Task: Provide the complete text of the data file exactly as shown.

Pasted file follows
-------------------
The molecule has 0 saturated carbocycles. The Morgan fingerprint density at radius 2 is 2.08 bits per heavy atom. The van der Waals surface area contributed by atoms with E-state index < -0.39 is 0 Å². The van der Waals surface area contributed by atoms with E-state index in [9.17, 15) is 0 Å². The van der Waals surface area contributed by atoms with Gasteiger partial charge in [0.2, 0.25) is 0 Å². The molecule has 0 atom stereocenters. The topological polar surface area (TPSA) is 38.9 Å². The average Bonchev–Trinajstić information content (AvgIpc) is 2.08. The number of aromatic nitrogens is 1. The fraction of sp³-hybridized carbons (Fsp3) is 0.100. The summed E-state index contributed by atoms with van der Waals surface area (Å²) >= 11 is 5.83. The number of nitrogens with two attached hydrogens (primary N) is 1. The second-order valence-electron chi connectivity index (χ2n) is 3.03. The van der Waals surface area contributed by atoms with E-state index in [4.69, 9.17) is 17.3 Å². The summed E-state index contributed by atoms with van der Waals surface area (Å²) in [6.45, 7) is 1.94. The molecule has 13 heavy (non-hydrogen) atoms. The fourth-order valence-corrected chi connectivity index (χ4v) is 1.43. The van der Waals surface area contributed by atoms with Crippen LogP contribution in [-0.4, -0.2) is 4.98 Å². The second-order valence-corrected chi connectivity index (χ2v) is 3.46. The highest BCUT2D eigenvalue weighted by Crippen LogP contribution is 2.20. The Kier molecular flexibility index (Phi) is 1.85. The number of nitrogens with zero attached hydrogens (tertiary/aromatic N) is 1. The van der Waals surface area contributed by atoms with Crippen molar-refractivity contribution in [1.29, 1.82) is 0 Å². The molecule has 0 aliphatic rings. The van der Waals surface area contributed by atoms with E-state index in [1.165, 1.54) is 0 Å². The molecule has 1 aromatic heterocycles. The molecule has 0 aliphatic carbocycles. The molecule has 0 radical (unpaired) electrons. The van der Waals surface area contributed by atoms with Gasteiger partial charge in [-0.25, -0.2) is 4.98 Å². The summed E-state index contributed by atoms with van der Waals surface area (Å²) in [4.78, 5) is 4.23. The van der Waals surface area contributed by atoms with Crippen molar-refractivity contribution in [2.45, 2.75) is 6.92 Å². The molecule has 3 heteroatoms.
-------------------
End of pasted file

The molecule has 0 saturated carbocycles. The Morgan fingerprint density at radius 2 is 2.08 bits per heavy atom. The van der Waals surface area contributed by atoms with E-state index < -0.39 is 0 Å². The van der Waals surface area contributed by atoms with E-state index in [9.17, 15) is 0 Å². The van der Waals surface area contributed by atoms with Gasteiger partial charge in [0.2, 0.25) is 0 Å². The molecule has 0 atom stereocenters. The topological polar surface area (TPSA) is 38.9 Å². The average Bonchev–Trinajstić information content (AvgIpc) is 2.08. The number of aromatic nitrogens is 1. The fraction of sp³-hybridized carbons (Fsp3) is 0.100. The summed E-state index contributed by atoms with van der Waals surface area (Å²) >= 11 is 5.83. The number of nitrogens with two attached hydrogens (primary N) is 1. The second-order valence-electron chi connectivity index (χ2n) is 3.03. The van der Waals surface area contributed by atoms with E-state index in [4.69, 9.17) is 17.3 Å². The summed E-state index contributed by atoms with van der Waals surface area (Å²) in [6.45, 7) is 1.94. The molecule has 13 heavy (non-hydrogen) atoms. The fourth-order valence-corrected chi connectivity index (χ4v) is 1.43. The van der Waals surface area contributed by atoms with Crippen LogP contribution in [-0.4, -0.2) is 4.98 Å². The second-order valence-corrected chi connectivity index (χ2v) is 3.46. The highest BCUT2D eigenvalue weighted by Crippen LogP contribution is 2.20. The Kier molecular flexibility index (Phi) is 1.85. The number of nitrogens with zero attached hydrogens (tertiary/aromatic N) is 1. The van der Waals surface area contributed by atoms with Crippen molar-refractivity contribution in [1.29, 1.82) is 0 Å². The molecule has 0 aliphatic rings. The van der Waals surface area contributed by atoms with E-state index in [1.165, 1.54) is 0 Å². The molecule has 1 aromatic heterocycles. The molecule has 0 aliphatic carbocycles. The molecule has 0 radical (unpaired) electrons. The van der Waals surface area contributed by atoms with Gasteiger partial charge in [-0.25, -0.2) is 4.98 Å². The summed E-state index contributed by atoms with van der Waals surface area (Å²) in [4.78, 5) is 4.23. The van der Waals surface area contributed by atoms with Crippen molar-refractivity contribution in [2.45, 2.75) is 6.92 Å². The molecule has 3 heteroatoms.